In the advertisement, prospective investors were invited to apply to acquire either at least 75 % equity in the entire NITEL conglomerate or a stake in one or several of its components, namely, SAT_3; domestic fixed line telephony; national fibre_optic transmission backbone; CDMA network; and MTEL (GSM).
It also noted that preference would be given to bidders who desire to acquire NITEL fixed lines, transmission backbone, MTEL and SAT_3 components together while those bidding separately for MTEL must be ready to make necessary investments to detach MTEL from the NITEL networks.
At the deadline for the submission of technical and financial proposals on February 5, 2010, BPE said fourteen prospective investors undertook virtual data room on Nitel and M_tel.
The investors were MTN Nigeria Communication Ltd; Etisalat Nigeria; Brymedia (WA) Ltd; Finetek.com/Ericsson consortium; Omen International Ltd (BVI); Fugar Technologies and MTI Consortium. Others are Telefonica Consortium; Globacom Nigeria Ltd; Conau Ltd; Dansacom Technologies Ltd; Adison Consulting; AF21/ Spectrum Consortium and Foneama.com.
BPE said that six out of the 14 consortia, Brymedia (WA) Ltd; AF21/ Spectrum Consortium; MTN Nigeria Communication Ltd; Globacom Nigeria Ltd; Omen International Ltd (BVI); and New Generation Telecommunications Ltd, met the deadline for the submission of the technical and financial proposals.
On February 16, 2010, BPE opened financial bids for NITEL with five prospective investors that were pre_qualified to bid for the acquisition of NITEL.Â At the event, New Generations Telecommunications Consortium bid of $2.5 billion for unbundled NITEL saw it emerge the preferred bidder while Omen International offered $956 million also for NITEL as a whole, to become the reserve bidder.
The other bidders like Brymedia Consortium offered $551 million for NITEL as a whole; AFZI/Spectrum Consortium, $375.5 million for NITEL as a whole and MTN Nigeria Communications Ltd, $25 million, for only SAT_3.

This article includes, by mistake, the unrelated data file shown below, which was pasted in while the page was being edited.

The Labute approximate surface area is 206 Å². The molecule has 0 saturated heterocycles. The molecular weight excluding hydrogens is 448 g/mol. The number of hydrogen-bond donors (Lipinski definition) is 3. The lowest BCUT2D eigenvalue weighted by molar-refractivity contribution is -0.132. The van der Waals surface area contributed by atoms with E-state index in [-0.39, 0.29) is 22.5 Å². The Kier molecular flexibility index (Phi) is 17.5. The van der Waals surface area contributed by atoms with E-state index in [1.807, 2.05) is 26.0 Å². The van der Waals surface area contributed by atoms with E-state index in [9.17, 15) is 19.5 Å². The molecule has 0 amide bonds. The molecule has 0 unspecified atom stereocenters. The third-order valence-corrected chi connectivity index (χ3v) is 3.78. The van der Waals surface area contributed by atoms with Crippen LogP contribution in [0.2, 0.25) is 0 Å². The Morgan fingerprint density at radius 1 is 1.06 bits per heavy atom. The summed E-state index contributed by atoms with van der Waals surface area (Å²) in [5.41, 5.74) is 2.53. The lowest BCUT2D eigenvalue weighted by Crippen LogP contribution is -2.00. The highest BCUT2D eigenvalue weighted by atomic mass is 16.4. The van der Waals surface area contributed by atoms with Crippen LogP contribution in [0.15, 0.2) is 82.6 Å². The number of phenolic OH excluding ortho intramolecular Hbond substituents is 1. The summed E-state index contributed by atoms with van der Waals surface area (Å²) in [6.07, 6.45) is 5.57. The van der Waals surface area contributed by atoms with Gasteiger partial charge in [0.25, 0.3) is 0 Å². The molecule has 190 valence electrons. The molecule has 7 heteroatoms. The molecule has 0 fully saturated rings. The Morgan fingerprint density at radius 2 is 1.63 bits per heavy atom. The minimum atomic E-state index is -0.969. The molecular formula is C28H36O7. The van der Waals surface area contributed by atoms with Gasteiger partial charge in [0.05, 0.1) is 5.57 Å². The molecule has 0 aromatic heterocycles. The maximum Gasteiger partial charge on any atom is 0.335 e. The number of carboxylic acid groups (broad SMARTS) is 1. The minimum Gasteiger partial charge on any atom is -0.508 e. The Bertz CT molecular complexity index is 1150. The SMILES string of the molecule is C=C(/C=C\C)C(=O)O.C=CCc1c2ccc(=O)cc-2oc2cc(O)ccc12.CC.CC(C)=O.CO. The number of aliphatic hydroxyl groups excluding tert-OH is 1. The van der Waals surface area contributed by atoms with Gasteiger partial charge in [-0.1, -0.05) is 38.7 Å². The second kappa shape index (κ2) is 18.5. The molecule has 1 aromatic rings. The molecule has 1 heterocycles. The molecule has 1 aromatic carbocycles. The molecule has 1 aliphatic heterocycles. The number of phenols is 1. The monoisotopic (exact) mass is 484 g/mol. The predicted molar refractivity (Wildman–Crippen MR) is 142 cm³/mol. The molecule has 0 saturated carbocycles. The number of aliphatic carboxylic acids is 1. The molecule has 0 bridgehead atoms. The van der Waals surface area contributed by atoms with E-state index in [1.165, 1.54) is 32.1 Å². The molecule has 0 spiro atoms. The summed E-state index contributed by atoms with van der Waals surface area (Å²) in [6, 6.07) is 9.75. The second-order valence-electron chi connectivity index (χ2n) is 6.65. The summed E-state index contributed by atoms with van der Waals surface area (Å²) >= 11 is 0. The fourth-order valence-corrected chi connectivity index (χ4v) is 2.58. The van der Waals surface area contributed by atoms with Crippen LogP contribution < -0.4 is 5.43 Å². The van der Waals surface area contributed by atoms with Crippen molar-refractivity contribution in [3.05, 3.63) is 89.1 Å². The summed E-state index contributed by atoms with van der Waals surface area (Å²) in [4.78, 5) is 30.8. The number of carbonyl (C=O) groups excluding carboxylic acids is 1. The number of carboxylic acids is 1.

However, 24 hours after the sale, there was a twist in the whole process when China Unicorn, touted to be a technical partner to the preferred bidder, issued a press statement that it had nothing to do with either the $2.5b bid or the preferred bidder itself.
The furore generated by that statement put a dent in the sale process and perhaps, led to the suspension of the Director General of the Bureau, Dr Chris Anyanwu last week, even as the bureau explained that by its books whether China Unicorn was a technical partner or not could not disqualify New Generations Telecomâ€™s bid because the preferred bidder has a local operator in its consortium.
However, the National Council on Privatisation (NCP) has at the weekend, set up a seven_member ad_hoc committee to undertake further due diligence on the prospective investors that bid for the sale of NITEL and its mobile arm, M_tel.
This was the outcome of the meeting of the body, chaired by the Acting President, Dr. Goodluck Jonathan, which held at the Presidential Villa, Abuja at the weekend
The chairman of the ad_hoc committee is the Attorney General of the Federation, Prince Adetokunbo Kayode. Other members of the committee are the Minister of Finance, Mansur Muktar; Secretary of the Government of the Federation, Mahmud Yayale Ahmed; Minister of State for Commerce and Industry, Humphrey Abah; Principal Secretary to the Acting President, Mike Oghiadomhe; the chairman of the technical committee of the NCP, Mohammed Hayatu_Deen and the acting Director General of the Bureau of Public Enterprises (BPE.), Ms. Bolanle Onagoruwa. The committee was given seven days to submit its report to the NCP.